Palliative care suffers because of MAID

Delta Hospice Society has been locked in a lengthy fight with the health authority and the B.C. government, and has now lost its funding

Palliative care suffers because of MAIDDirectors of a Vancouver-area hospice are considering their legal options after the B.C. government abruptly yanked its funding because it doesn’t permit medical assistance in dying (MAID) on the premises. And an Ottawa lawyer engaged by the Delta Hospice Society says B.C. Health Minister Adrian Dix is simply wrong to claim the facility’s refusal to…

Health authority threatens to shut down hospice for not providing assisted suicide

Health authority threatens to shut down hospice for not providing assisted suicideOver the past three decades, a small palliative care hospice in suburban Vancouver has raised millions of dollars and provided hundreds of thousands of volunteer hours to benefit British Columbia’s health system. Now, the Delta Hospice Society must drop its refusal to provide medical assistance in dying (MAID) for qualifying patients in its care. Or…

Patients deserve access to timely medical care

The B.C. government’s claim in the court challenge to medicare that waiting lists don’t harm patients is nothing short of ridiculous

Patients deserve access to timely medical careAfter years of political debate and public frustration, it seems the future of Canadian health care may now depend on the outcome of a decade-long legal battle that’s now in the hands of a B.C. Supreme Court justice. The plaintiffs are Dr. Brian Day, the private Cambie Surgery Centre and four British Columbians who have…

Before implementing national pharmacare, look at what provinces already offer

Instead of using scarce health-care dollars broadly, we should identify and support those Canadians falling through the cracks

Before implementing national pharmacare, look at what provinces already offerModern medicines can improve health outcomes and quality of life for those stricken with illness. As a result, policy-makers and ordinary Canadians are understandably concerned about patient access, affordability and insurance coverage for prescrip­tion drugs. However, recent calls for a national pharmacare program would have many believe that Canadians without private drug insurance – about…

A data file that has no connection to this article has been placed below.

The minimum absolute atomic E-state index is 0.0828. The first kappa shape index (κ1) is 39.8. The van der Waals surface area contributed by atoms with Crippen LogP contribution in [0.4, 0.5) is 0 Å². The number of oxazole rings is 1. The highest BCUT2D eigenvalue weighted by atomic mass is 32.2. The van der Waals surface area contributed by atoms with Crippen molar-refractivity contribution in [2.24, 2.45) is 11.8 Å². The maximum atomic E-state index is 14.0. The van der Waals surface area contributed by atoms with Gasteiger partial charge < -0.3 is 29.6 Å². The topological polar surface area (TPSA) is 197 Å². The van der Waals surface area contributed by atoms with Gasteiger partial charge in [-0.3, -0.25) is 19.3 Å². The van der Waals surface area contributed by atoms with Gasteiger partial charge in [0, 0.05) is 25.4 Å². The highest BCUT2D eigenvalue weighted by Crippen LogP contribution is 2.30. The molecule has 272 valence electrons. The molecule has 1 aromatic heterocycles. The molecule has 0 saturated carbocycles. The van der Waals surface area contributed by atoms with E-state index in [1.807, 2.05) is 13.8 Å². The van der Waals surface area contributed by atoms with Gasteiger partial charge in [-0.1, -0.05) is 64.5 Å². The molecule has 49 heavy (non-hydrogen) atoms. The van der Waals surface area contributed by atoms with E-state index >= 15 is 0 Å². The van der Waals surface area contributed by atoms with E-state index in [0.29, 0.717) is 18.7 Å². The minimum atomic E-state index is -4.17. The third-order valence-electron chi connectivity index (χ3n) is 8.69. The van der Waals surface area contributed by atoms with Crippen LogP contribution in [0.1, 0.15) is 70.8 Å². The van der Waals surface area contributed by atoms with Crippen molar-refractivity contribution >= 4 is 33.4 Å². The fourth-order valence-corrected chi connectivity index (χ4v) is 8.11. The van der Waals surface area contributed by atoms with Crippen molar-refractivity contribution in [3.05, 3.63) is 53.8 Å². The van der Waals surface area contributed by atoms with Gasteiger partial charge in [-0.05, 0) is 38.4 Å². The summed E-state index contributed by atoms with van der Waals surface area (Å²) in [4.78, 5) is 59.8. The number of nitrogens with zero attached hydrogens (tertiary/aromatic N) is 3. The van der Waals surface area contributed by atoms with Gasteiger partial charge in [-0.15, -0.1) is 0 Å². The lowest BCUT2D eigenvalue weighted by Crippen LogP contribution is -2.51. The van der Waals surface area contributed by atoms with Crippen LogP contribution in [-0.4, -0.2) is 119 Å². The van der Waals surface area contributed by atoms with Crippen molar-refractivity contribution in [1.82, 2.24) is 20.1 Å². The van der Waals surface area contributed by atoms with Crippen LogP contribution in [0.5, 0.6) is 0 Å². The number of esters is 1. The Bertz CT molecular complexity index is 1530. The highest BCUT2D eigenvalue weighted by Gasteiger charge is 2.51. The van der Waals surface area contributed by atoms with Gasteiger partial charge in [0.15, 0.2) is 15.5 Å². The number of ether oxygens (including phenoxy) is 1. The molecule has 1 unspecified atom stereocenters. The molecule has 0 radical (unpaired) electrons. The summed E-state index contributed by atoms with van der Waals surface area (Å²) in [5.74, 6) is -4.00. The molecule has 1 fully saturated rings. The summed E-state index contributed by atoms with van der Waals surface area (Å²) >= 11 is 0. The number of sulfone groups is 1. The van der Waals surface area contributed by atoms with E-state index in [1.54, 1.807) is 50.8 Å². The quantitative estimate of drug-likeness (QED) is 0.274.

Average workers will ultimately pay B.C.’s new payroll tax

Health tax will reduce wages and job opportunities, and further erode the province’s investment climate

Average workers will ultimately pay B.C.’s new payroll taxBy Charles Lammam and Taylor Jackson The Fraser Institute B.C. Finance Minister Carole James called Medical Services Plan (MSP) premiums “unfair” and argued in a news release that her government’s replacement Employer Health Tax (EHT) is a “much fairer and progressive approach.” More broadly, Premier John Horgan government’s rhetoric about the new tax suggests it…

Ottawa’s rules make health care worse

We’ve seen decades of policy paralysis, with provinces constantly under threat of penalty for exploring policy options

Ottawa’s rules make health care worseBy Bacchus Barua and Nadeem Esmail The Fraser Institute What makes health care in our country uniquely Canadian? It’s certainly not the goal to ensure universal access to care regardless of ability to pay. That goal is shared by at least 28 other high-income countries around the world. It’s certainly not that our universal health-care…

Private care is an essential part of an effective health system

We should stop demonizing private clinics – and the patients who need them – and recognize that they're part of the solution

Private care is an essential part of an effective health systemLast month, on the heels of a new threat from the British Columbia government to fine doctors who accept private payment for treatment already covered by the government-run health-care system, a trial – initiated more than seven years ago by a private Vancouver clinic led by Dr. Brian Day – resumed. Day, a former head…

Seniors migration costs B.C. $7.2 billion in health-care expenses

Migrating seniors are likely to have paid most of their lifetime taxes in one province while consuming most of their health care in another

Seniors migration costs B.C. $7.2 billion in health-care expensesBy Ashley Stedman and Jason Clemens The Fraser Institute An imbalance in health-care funding caused by the migration of seniors is penalizing British Columbia’s taxpayers. Canada’s health-care system has lots of problems, including its comparatively high cost, long wait times and middling performance among universal health-care countries. One largely overlooked problem is how Canada’s financing…

British Columbia’s failed primary care experiment

Paying doctors more did not improve primary care – and cost the province hundreds of millions of dollars

British Columbia’s failed primary care experimentBy Ruth Lavergne Simon Fraser University and Kimberlyn McGrail University of British Columbia If things are working properly, our first point of contact with the health system – often referred to as ‘primary care’ – should result in prompt and efficient care for our general health concerns, and coordinate our journey through the system when…

BC’s billion dollar healthcare boondoggle

The province Increased incentives payments to doctors to try to improve patients' access to care. It didn't work

BC’s billion dollar healthcare boondoggleBy Ruth Lavergne and Kim McGrail University of British Columbia Since 2006, British Columbia has spent more than a billion dollars to improve primary healthcare. Have B.C. patients benefited from such a massive investment? Sadly, no. Good primary care – access to doctors and nurses for general health concerns – means we can quickly and…